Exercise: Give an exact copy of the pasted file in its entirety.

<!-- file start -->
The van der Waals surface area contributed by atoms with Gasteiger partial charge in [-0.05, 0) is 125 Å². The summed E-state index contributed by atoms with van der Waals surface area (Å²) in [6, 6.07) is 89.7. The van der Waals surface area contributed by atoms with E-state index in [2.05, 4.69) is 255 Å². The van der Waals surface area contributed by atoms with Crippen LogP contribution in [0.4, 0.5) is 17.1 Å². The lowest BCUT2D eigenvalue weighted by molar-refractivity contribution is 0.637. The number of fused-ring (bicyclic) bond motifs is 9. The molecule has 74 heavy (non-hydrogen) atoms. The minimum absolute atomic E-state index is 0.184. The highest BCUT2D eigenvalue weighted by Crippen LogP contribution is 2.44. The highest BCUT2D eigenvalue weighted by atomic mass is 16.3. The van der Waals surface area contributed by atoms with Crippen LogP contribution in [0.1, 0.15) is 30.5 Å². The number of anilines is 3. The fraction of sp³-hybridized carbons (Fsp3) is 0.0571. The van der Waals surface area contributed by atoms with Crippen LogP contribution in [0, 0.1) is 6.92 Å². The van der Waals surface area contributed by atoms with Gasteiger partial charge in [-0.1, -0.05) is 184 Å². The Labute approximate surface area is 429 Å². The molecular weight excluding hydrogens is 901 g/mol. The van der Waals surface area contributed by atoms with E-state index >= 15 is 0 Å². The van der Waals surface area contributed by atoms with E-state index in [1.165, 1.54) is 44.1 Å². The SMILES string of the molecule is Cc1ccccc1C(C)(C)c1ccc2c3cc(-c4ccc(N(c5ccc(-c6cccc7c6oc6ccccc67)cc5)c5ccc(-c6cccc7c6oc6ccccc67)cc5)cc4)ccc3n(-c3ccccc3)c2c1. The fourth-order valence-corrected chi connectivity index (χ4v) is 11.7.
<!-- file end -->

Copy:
The van der Waals surface area contributed by atoms with Gasteiger partial charge in [-0.05, 0) is 125 Å². The summed E-state index contributed by atoms with van der Waals surface area (Å²) in [6, 6.07) is 89.7. The van der Waals surface area contributed by atoms with E-state index in [2.05, 4.69) is 255 Å². The van der Waals surface area contributed by atoms with Crippen LogP contribution in [0.4, 0.5) is 17.1 Å². The lowest BCUT2D eigenvalue weighted by molar-refractivity contribution is 0.637. The number of fused-ring (bicyclic) bond motifs is 9. The molecule has 74 heavy (non-hydrogen) atoms. The minimum absolute atomic E-state index is 0.184. The highest BCUT2D eigenvalue weighted by Crippen LogP contribution is 2.44. The highest BCUT2D eigenvalue weighted by atomic mass is 16.3. The van der Waals surface area contributed by atoms with Crippen LogP contribution in [0.1, 0.15) is 30.5 Å². The number of anilines is 3. The fraction of sp³-hybridized carbons (Fsp3) is 0.0571. The van der Waals surface area contributed by atoms with Crippen LogP contribution in [0, 0.1) is 6.92 Å². The van der Waals surface area contributed by atoms with Gasteiger partial charge in [-0.1, -0.05) is 184 Å². The Labute approximate surface area is 429 Å². The molecular weight excluding hydrogens is 901 g/mol. The van der Waals surface area contributed by atoms with E-state index >= 15 is 0 Å². The van der Waals surface area contributed by atoms with E-state index in [1.165, 1.54) is 44.1 Å². The SMILES string of the molecule is Cc1ccccc1C(C)(C)c1ccc2c3cc(-c4ccc(N(c5ccc(-c6cccc7c6oc6ccccc67)cc5)c5ccc(-c6cccc7c6oc6ccccc67)cc5)cc4)ccc3n(-c3ccccc3)c2c1. The fourth-order valence-corrected chi connectivity index (χ4v) is 11.7.